First 5 Sacramento Cuts $48.5M From Children’s Health Care, Education
On Monday, the First 5 Sacramento Commission cut $48.5 million from health and education services for young children, the Sacramento Bee reports.
The cuts were spurred by the state's plan to shift $1 billion in reserve funds away from First 5 to help close California's budget deficit (Branan, Sacramento Bee, 5/3).
In 1998, California voters approved Proposition 10, which imposed a tax on cigarettes to raise funds for First 5. State and county-level First 5 commissions use the tax revenue to fund early childhood health and education programs.
In March, Gov. Jerry Brown (D) signed AB 99 as part of a state spending package. The bill authorizes the state to take about half of each First 5 commission's fund balance as of July 30. State officials said the funds would go toward children's services under Medi-Cal, California's Medicaid program.
Several counties have filed lawsuits over the funding shift (California Healthline, 4/15).
Details of the Cuts
Sacramento's First 5 commissioners unanimously approved the funding cuts, which will reduce appropriations for several programs by between one-quarter and one-half over the next five years.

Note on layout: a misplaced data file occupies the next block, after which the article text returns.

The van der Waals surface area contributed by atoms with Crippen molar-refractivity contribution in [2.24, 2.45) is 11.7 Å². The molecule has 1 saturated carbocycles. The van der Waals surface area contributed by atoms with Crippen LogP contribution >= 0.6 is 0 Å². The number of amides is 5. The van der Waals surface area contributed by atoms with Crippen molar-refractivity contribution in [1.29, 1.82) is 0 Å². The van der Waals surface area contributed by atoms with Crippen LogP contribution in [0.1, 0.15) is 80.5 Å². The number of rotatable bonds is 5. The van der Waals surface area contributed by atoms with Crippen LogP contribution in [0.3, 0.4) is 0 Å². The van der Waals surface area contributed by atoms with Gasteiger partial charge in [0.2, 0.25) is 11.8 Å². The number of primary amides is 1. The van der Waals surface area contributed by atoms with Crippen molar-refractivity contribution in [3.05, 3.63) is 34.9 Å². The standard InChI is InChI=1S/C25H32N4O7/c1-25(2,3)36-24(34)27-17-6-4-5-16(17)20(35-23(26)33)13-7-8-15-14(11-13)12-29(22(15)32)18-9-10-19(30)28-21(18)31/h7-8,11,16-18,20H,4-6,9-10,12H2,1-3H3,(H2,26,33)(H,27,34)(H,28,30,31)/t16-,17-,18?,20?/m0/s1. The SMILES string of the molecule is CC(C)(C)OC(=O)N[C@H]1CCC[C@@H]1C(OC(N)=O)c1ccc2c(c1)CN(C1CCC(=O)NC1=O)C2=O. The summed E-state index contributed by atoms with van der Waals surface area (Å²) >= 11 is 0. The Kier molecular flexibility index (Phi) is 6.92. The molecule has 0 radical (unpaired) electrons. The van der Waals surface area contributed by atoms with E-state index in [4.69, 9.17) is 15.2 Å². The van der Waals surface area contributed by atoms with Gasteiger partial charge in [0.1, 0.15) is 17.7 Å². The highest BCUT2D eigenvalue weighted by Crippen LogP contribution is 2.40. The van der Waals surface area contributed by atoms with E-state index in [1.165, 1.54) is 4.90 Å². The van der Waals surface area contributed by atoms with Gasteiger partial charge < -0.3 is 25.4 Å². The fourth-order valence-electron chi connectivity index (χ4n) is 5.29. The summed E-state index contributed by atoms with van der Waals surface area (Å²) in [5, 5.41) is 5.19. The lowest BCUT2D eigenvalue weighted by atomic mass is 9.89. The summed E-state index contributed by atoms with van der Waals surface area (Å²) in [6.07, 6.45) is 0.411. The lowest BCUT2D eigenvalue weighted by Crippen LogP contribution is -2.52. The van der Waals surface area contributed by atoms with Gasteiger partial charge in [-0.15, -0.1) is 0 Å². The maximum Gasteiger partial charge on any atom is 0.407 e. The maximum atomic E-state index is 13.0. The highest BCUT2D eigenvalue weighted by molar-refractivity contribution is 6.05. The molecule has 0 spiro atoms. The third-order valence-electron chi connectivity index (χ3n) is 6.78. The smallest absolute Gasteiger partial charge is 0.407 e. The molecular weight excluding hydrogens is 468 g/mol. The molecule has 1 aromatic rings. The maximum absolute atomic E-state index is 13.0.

The commission cut $17 million -- the largest cut -- from a project that provides water fluoridation to certain areas of Sacramento County. Dentists said the fluoridation project could reduce tooth decay and other dental problems.
The commission also plans to reduce its budget by $3.5 million by laying off 10 employees, bringing its staff down to 11 workers over three years.
In addition, the commission cut $1 million from a Women, Infants and Children breastfeeding program (Sacramento Bee, 5/3).This is part of the California Healthline Daily Edition, a summary of health policy coverage from major news organizations. Sign up for an email subscription.